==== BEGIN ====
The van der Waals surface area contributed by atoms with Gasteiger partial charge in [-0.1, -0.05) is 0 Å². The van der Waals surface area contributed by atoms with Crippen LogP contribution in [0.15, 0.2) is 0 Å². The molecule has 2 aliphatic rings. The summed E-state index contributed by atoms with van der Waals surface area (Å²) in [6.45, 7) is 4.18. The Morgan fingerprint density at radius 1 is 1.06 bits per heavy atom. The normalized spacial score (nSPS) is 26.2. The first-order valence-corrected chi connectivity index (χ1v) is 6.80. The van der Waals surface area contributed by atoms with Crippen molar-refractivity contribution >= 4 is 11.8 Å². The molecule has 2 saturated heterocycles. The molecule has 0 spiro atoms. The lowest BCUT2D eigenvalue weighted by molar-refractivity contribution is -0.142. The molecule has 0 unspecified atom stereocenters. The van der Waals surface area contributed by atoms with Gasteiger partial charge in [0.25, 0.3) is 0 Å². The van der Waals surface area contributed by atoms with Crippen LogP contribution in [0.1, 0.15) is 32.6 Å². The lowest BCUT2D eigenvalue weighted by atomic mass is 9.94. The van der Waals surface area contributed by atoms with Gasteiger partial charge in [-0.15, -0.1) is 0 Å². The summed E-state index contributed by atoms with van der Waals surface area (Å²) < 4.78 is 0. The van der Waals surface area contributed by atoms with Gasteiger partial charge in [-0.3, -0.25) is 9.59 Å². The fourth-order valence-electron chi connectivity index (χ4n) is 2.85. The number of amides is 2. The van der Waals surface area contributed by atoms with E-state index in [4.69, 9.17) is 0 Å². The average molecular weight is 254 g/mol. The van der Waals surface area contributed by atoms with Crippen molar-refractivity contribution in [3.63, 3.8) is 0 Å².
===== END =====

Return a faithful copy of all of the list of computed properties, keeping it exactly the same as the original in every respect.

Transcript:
The van der Waals surface area contributed by atoms with Gasteiger partial charge in [-0.1, -0.05) is 0 Å². The van der Waals surface area contributed by atoms with Crippen LogP contribution in [0.15, 0.2) is 0 Å². The molecule has 2 aliphatic rings. The summed E-state index contributed by atoms with van der Waals surface area (Å²) in [6.45, 7) is 4.18. The Morgan fingerprint density at radius 1 is 1.06 bits per heavy atom. The normalized spacial score (nSPS) is 26.2. The first-order valence-corrected chi connectivity index (χ1v) is 6.80. The van der Waals surface area contributed by atoms with Crippen molar-refractivity contribution >= 4 is 11.8 Å². The molecule has 2 saturated heterocycles. The molecule has 0 spiro atoms. The lowest BCUT2D eigenvalue weighted by molar-refractivity contribution is -0.142. The molecule has 0 unspecified atom stereocenters. The van der Waals surface area contributed by atoms with Gasteiger partial charge in [0.25, 0.3) is 0 Å². The van der Waals surface area contributed by atoms with Crippen LogP contribution in [0.1, 0.15) is 32.6 Å². The lowest BCUT2D eigenvalue weighted by atomic mass is 9.94. The van der Waals surface area contributed by atoms with Gasteiger partial charge in [-0.15, -0.1) is 0 Å². The summed E-state index contributed by atoms with van der Waals surface area (Å²) < 4.78 is 0. The van der Waals surface area contributed by atoms with Gasteiger partial charge in [-0.3, -0.25) is 9.59 Å². The fourth-order valence-electron chi connectivity index (χ4n) is 2.85. The number of amides is 2. The van der Waals surface area contributed by atoms with E-state index in [4.69, 9.17) is 0 Å². The average molecular weight is 254 g/mol. The van der Waals surface area contributed by atoms with Crippen molar-refractivity contribution in [3.63, 3.8) is 0 Å².